* Tâo Teh King xix. 1.


ceaselessly to discover, ceaselessly to force the “silent Sphinxes“ to speak, and in addition the capacity to absorb, so to say, what had been taken up, so that there was always room for new matter, without causing hypertrophy.
    We see how infinitely complex every individuality is. But I hope that from these few remarks, in union with those in the preceding part of this chapter, the reader will without difficulty grasp the peculiar importance of knowledge for the life of the Teuton, knowledge of course in its simplest form, as the discovery of facts. He will also recognise that in many ways this — in a certain sense purely material — gift is connected with his higher and highest capacities. Only remarkable philosophical gifts and only an extremely active economic life can render the consumption, digestion, and utilisation of so much knowledge possible. It is not the knowledge that has created the vigour; the great superfluity of vigour has ceaselessly striven to acquire ever wider knowledge, in exactly the same way as it has striven to acquire more and more possession in other spheres. This is the true inner source of the victorious career of the zeal for knowledge, which from the thirteenth century onwards never flags. He who grasps this fact will follow the history of discoveries not like a child, but with understanding.

    When we contemplate this phenomenon which is so characteristically individualistic, we are at once bound to be impressed by the connection of the various sides of the individuality. I have just said that our treasure of knowledge is due to our keenness to possess; I had no intention to attach any evil signification to this word; possession is power, power is freedom. Moreover, all such keenness implies not merely a longing to increase our power by lay-


ing hold of what lies outside of ourselves, but also the longing for renunciation of self. Here, as in love, the contrasts go hand in hand; we take, in order to take, but we also take in order to give. And precisely as we recognised in the case of the Teuton an affinity between the founder of states and the artist, * so a certain noble striving after possession is closely related to the capacity to create new things out of what is possessed, and to present them to the world for its enrichment. But in spite of all we must not overlook one fact in the history of our discoveries, what a great part has been played quite directly and undisguisedly by the craving for gold. For at the one end of the work of discovery there stands, as the simple broad basis of everything else, the investigation of the earth, the discovery of the planet which is the abode of man; it was this that first taught us with certainty the shape and nature of our planet, and at the same time the fundamental facts concerning man's position in the cosmos; from it we first learnt full details concerning the various races of men, the nature of rocks, the vegetable and animal world; at the extreme other end of the same work stands the investigation of the inner constitution of visible matter, what we to-day call chemistry and physics, an extremely mysterious and, till a short time ago, doubtful interference with the bowels of nature, savouring of magic, but at the same time a most important source of our present knowledge and our present power. † Now in the opening up of these two spheres of knowledge, in the voyages of discovery and in alchemy as well, the direct search for gold was for centuries the impelling power. Besides this motive and above it, we certainly always find in the great individual pioneers something else — a pure ideal power; a Columbus is ready at any moment to die for his idea, an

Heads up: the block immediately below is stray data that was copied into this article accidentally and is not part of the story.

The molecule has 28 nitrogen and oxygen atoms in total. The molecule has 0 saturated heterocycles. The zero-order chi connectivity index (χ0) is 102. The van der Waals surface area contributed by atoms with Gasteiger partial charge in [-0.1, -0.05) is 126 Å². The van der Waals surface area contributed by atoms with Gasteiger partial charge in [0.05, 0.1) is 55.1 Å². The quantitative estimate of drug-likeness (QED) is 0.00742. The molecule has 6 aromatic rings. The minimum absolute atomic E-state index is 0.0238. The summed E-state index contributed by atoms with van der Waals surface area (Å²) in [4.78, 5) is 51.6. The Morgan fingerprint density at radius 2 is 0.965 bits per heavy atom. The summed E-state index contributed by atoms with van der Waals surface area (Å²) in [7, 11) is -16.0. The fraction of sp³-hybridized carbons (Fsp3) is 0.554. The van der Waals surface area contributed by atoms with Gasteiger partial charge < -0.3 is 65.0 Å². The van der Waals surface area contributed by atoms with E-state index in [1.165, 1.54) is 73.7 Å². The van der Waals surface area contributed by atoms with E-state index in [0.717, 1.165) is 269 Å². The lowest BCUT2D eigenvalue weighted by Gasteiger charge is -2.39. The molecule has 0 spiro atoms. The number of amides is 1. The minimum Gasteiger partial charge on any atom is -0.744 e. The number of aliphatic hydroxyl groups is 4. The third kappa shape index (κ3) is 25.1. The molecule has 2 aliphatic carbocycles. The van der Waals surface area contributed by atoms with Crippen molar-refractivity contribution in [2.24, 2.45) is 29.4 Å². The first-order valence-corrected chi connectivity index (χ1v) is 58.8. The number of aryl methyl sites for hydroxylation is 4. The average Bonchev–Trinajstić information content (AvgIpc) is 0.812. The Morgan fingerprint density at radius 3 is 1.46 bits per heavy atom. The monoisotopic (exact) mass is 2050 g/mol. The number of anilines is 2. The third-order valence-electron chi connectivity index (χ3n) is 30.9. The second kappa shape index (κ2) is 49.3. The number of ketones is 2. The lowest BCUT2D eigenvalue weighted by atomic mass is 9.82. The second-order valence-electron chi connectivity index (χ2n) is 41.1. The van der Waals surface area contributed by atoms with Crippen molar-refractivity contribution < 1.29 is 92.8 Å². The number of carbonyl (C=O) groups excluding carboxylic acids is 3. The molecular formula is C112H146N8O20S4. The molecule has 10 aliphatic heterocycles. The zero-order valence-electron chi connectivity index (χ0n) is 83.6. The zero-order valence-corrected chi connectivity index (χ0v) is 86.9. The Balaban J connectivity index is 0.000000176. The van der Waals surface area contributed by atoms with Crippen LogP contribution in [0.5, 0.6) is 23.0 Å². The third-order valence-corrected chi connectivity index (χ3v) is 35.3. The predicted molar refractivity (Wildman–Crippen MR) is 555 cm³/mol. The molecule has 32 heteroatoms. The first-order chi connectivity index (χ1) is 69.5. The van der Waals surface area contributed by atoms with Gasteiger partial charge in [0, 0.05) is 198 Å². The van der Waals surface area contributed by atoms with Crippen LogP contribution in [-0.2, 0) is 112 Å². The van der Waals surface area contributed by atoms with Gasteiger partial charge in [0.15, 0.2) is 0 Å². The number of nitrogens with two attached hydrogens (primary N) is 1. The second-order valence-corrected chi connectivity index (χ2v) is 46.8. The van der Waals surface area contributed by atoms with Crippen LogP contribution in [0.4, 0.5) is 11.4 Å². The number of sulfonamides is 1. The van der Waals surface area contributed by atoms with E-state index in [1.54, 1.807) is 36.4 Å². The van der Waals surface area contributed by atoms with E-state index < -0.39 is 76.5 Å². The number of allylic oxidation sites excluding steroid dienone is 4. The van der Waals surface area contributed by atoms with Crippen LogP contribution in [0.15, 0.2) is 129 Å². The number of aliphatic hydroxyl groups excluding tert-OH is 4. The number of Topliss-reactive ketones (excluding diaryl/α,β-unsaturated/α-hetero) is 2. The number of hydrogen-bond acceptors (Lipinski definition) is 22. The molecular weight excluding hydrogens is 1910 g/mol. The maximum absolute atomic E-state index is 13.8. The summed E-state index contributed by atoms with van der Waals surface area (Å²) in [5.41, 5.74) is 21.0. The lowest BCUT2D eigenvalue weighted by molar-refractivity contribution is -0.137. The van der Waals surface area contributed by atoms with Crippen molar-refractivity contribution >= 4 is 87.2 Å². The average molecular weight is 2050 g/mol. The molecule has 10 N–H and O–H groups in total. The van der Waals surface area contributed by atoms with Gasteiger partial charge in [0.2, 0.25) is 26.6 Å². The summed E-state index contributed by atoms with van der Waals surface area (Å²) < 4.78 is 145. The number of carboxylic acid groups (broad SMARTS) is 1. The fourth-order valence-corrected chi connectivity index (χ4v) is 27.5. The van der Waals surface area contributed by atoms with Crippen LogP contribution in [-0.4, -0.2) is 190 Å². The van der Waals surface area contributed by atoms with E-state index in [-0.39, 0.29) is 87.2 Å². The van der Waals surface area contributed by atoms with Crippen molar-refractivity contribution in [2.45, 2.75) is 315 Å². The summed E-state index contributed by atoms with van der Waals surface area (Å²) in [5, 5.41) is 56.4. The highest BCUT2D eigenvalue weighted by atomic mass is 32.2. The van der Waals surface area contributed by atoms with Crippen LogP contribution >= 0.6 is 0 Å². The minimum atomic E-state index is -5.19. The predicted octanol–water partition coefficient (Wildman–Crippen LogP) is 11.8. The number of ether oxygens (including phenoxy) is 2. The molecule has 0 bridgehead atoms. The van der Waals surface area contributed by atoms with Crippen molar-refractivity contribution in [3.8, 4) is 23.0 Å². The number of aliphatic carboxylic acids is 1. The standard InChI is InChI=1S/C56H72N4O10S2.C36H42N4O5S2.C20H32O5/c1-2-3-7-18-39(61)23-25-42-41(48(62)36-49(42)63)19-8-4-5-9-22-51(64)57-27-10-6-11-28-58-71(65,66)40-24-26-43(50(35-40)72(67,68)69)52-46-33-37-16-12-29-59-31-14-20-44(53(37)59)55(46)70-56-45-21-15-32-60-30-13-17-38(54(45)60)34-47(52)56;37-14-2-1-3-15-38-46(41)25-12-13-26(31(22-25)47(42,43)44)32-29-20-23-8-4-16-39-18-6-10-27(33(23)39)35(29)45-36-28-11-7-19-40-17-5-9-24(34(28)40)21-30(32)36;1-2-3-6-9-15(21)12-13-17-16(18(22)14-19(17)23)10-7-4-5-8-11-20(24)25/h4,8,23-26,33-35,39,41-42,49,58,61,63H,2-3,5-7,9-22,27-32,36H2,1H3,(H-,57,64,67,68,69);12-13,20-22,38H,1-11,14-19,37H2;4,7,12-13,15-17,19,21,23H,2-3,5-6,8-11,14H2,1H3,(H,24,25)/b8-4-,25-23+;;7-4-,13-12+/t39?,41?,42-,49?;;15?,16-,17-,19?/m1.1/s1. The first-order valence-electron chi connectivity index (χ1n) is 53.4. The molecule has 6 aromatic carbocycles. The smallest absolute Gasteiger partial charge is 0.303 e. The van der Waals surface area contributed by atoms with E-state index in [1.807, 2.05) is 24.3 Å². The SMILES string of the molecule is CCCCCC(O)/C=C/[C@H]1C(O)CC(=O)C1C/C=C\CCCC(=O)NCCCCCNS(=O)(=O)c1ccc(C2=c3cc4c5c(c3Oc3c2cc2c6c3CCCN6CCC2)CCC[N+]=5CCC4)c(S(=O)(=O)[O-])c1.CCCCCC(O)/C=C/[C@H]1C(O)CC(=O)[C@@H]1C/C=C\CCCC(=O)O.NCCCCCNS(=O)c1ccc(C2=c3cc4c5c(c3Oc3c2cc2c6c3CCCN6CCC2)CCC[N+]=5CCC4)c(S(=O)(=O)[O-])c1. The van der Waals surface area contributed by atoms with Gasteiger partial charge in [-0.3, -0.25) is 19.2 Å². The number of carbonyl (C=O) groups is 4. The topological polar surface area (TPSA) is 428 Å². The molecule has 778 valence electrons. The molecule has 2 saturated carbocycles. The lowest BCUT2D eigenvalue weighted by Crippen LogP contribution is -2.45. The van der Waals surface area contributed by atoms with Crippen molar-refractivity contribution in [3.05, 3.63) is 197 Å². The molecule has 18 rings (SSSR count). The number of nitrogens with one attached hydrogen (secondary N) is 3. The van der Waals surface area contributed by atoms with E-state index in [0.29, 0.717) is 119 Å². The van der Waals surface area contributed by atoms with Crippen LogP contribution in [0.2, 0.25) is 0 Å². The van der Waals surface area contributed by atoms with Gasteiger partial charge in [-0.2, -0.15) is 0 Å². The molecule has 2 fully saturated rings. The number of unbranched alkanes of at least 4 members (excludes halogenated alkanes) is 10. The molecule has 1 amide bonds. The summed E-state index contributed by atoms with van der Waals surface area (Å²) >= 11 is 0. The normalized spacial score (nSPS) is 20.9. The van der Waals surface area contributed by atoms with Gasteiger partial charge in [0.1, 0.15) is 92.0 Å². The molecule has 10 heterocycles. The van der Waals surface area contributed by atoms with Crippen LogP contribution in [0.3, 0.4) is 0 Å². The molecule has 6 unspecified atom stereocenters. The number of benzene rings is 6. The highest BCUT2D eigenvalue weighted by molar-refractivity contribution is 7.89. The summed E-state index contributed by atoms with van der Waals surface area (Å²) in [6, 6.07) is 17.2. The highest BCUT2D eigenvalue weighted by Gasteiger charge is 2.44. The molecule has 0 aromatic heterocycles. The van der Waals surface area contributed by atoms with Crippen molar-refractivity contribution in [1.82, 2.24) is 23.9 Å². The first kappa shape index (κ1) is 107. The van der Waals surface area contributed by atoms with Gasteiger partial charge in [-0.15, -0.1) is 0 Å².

* See vol. i. p. 543.

    † The great importance of alchemy as the source of chemistry is now universally recognised; I need only refer to the books of Berthelot and Kopp.


Albertus Magnus is vaguely pursuing the great problems of the world; but such men would not have found the needful support nor would bands of followers, indispensable for the toilsome work of discovery, have joined them, had not the hope of immediate gain spurred them on. The hope of finding gold led to keener observation, it doubled the inventive power, it inspired the most daring hypotheses, it conferred infinite endurance and contempt of death. After all it is much the same to-day: the States, it is true, no longer scramble for the yellow metal, as the Spaniards and Portuguese of the sixteenth century did, yet the gradual discovery of the world and its subjection to Teutonic influence depends solely upon whether it will pay. Even a Livingstone has after all proved a pioneer for capitalists in search of high interest, and it is they who first carry out what the individual idealist could not accomplish. Similarly, modern chemistry could not dispense with expensive laboratories and instruments, and the State maintains these, not out of enthusiasm for pure science, but because the industrial inventions that spring therefrom enrich the country. * The South Pole, which still defies the twentieth century, would be discovered and overrun in six months if people thought that rocks of pure gold rise there above the waves.